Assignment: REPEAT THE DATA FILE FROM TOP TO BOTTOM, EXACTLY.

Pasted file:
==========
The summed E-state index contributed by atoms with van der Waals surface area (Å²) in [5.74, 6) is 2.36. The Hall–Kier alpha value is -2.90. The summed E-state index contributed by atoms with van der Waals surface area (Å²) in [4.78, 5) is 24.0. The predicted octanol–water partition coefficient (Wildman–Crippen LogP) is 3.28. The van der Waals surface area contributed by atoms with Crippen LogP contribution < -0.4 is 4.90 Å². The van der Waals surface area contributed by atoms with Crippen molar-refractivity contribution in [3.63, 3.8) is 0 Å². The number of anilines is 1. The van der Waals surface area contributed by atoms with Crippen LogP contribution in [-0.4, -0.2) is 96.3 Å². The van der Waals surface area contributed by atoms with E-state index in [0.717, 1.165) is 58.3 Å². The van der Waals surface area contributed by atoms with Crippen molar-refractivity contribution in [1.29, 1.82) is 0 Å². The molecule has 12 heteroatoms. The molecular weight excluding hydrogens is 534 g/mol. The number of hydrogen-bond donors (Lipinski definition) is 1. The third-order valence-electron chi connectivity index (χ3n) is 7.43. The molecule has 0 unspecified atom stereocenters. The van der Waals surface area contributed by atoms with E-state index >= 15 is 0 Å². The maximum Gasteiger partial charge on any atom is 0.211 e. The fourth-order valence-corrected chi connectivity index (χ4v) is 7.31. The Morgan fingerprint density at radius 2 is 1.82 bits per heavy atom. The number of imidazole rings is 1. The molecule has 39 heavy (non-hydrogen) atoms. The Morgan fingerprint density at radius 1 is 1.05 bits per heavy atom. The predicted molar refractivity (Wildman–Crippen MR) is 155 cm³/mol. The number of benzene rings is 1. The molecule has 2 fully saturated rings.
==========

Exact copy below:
The summed E-state index contributed by atoms with van der Waals surface area (Å²) in [5.74, 6) is 2.36. The Hall–Kier alpha value is -2.90. The summed E-state index contributed by atoms with van der Waals surface area (Å²) in [4.78, 5) is 24.0. The predicted octanol–water partition coefficient (Wildman–Crippen LogP) is 3.28. The van der Waals surface area contributed by atoms with Crippen LogP contribution < -0.4 is 4.90 Å². The van der Waals surface area contributed by atoms with Crippen molar-refractivity contribution in [3.63, 3.8) is 0 Å². The number of anilines is 1. The van der Waals surface area contributed by atoms with Crippen LogP contribution in [-0.4, -0.2) is 96.3 Å². The van der Waals surface area contributed by atoms with E-state index in [0.717, 1.165) is 58.3 Å². The van der Waals surface area contributed by atoms with Crippen molar-refractivity contribution in [1.29, 1.82) is 0 Å². The molecule has 12 heteroatoms. The molecular weight excluding hydrogens is 534 g/mol. The number of hydrogen-bond donors (Lipinski definition) is 1. The third-order valence-electron chi connectivity index (χ3n) is 7.43. The molecule has 0 unspecified atom stereocenters. The van der Waals surface area contributed by atoms with E-state index >= 15 is 0 Å². The maximum Gasteiger partial charge on any atom is 0.211 e. The fourth-order valence-corrected chi connectivity index (χ4v) is 7.31. The Morgan fingerprint density at radius 2 is 1.82 bits per heavy atom. The number of imidazole rings is 1. The molecule has 39 heavy (non-hydrogen) atoms. The Morgan fingerprint density at radius 1 is 1.05 bits per heavy atom. The predicted molar refractivity (Wildman–Crippen MR) is 155 cm³/mol. The number of benzene rings is 1. The molecule has 2 fully saturated rings.